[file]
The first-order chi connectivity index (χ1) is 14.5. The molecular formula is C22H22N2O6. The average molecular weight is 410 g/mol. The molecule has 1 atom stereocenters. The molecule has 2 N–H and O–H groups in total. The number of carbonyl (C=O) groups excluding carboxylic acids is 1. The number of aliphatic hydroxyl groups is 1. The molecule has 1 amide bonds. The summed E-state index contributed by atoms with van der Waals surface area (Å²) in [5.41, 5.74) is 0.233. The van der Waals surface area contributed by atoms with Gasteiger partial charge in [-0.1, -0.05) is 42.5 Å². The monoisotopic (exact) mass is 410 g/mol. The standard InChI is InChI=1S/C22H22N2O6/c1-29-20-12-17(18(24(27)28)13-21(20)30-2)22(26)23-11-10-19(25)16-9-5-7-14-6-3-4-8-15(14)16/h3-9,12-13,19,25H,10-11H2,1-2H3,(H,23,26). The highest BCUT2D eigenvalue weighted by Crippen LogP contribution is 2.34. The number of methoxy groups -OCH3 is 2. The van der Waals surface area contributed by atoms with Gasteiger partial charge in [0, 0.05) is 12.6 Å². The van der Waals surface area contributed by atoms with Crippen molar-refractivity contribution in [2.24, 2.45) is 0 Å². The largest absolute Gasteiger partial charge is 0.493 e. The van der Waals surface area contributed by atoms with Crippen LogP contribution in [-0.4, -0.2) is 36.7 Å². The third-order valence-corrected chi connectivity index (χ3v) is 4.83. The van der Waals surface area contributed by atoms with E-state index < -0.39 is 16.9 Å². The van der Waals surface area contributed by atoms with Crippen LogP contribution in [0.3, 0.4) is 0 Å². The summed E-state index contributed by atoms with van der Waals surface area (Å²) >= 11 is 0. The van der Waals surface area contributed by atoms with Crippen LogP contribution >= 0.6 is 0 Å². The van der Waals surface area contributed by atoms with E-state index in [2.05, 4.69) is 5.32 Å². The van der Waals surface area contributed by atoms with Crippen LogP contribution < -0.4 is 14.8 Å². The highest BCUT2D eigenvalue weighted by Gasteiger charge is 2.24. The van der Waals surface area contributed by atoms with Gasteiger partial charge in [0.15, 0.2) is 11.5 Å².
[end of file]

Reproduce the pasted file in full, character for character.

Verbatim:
The first-order chi connectivity index (χ1) is 14.5. The molecular formula is C22H22N2O6. The average molecular weight is 410 g/mol. The molecule has 1 atom stereocenters. The molecule has 2 N–H and O–H groups in total. The number of carbonyl (C=O) groups excluding carboxylic acids is 1. The number of aliphatic hydroxyl groups is 1. The molecule has 1 amide bonds. The summed E-state index contributed by atoms with van der Waals surface area (Å²) in [5.41, 5.74) is 0.233. The van der Waals surface area contributed by atoms with Gasteiger partial charge in [-0.1, -0.05) is 42.5 Å². The monoisotopic (exact) mass is 410 g/mol. The standard InChI is InChI=1S/C22H22N2O6/c1-29-20-12-17(18(24(27)28)13-21(20)30-2)22(26)23-11-10-19(25)16-9-5-7-14-6-3-4-8-15(14)16/h3-9,12-13,19,25H,10-11H2,1-2H3,(H,23,26). The highest BCUT2D eigenvalue weighted by Crippen LogP contribution is 2.34. The number of methoxy groups -OCH3 is 2. The van der Waals surface area contributed by atoms with Gasteiger partial charge in [0, 0.05) is 12.6 Å². The van der Waals surface area contributed by atoms with Crippen molar-refractivity contribution in [2.24, 2.45) is 0 Å². The largest absolute Gasteiger partial charge is 0.493 e. The van der Waals surface area contributed by atoms with Crippen LogP contribution in [-0.4, -0.2) is 36.7 Å². The third-order valence-corrected chi connectivity index (χ3v) is 4.83. The van der Waals surface area contributed by atoms with E-state index < -0.39 is 16.9 Å². The van der Waals surface area contributed by atoms with Crippen LogP contribution in [0.3, 0.4) is 0 Å². The summed E-state index contributed by atoms with van der Waals surface area (Å²) >= 11 is 0. The van der Waals surface area contributed by atoms with Crippen LogP contribution >= 0.6 is 0 Å². The van der Waals surface area contributed by atoms with E-state index in [2.05, 4.69) is 5.32 Å². The van der Waals surface area contributed by atoms with Crippen LogP contribution < -0.4 is 14.8 Å². The highest BCUT2D eigenvalue weighted by Gasteiger charge is 2.24. The van der Waals surface area contributed by atoms with Gasteiger partial charge in [0.15, 0.2) is 11.5 Å².